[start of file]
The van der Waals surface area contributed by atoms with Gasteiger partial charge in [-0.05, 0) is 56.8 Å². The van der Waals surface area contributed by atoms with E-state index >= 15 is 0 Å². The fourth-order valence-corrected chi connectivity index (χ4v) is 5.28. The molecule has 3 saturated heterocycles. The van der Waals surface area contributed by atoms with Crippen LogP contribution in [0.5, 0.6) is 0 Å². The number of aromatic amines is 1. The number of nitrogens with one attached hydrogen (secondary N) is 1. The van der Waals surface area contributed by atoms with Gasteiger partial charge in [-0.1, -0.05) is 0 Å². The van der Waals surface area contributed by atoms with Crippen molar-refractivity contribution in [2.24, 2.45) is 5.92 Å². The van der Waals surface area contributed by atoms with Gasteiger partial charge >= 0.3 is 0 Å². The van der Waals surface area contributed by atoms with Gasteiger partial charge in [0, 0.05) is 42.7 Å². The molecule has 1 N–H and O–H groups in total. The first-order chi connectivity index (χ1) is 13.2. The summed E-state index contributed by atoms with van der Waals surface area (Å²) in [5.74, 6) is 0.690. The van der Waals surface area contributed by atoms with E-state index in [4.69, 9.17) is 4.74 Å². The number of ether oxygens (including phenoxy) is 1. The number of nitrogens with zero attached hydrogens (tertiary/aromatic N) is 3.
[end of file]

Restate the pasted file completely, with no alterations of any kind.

The van der Waals surface area contributed by atoms with Gasteiger partial charge in [-0.05, 0) is 56.8 Å². The van der Waals surface area contributed by atoms with E-state index >= 15 is 0 Å². The fourth-order valence-corrected chi connectivity index (χ4v) is 5.28. The molecule has 3 saturated heterocycles. The van der Waals surface area contributed by atoms with Crippen LogP contribution in [0.5, 0.6) is 0 Å². The number of aromatic amines is 1. The number of nitrogens with one attached hydrogen (secondary N) is 1. The van der Waals surface area contributed by atoms with Gasteiger partial charge in [-0.1, -0.05) is 0 Å². The van der Waals surface area contributed by atoms with Crippen molar-refractivity contribution in [2.24, 2.45) is 5.92 Å². The van der Waals surface area contributed by atoms with Gasteiger partial charge >= 0.3 is 0 Å². The van der Waals surface area contributed by atoms with Gasteiger partial charge in [0, 0.05) is 42.7 Å². The molecule has 1 N–H and O–H groups in total. The first-order chi connectivity index (χ1) is 13.2. The summed E-state index contributed by atoms with van der Waals surface area (Å²) in [5.74, 6) is 0.690. The van der Waals surface area contributed by atoms with E-state index in [4.69, 9.17) is 4.74 Å². The number of ether oxygens (including phenoxy) is 1. The number of nitrogens with zero attached hydrogens (tertiary/aromatic N) is 3.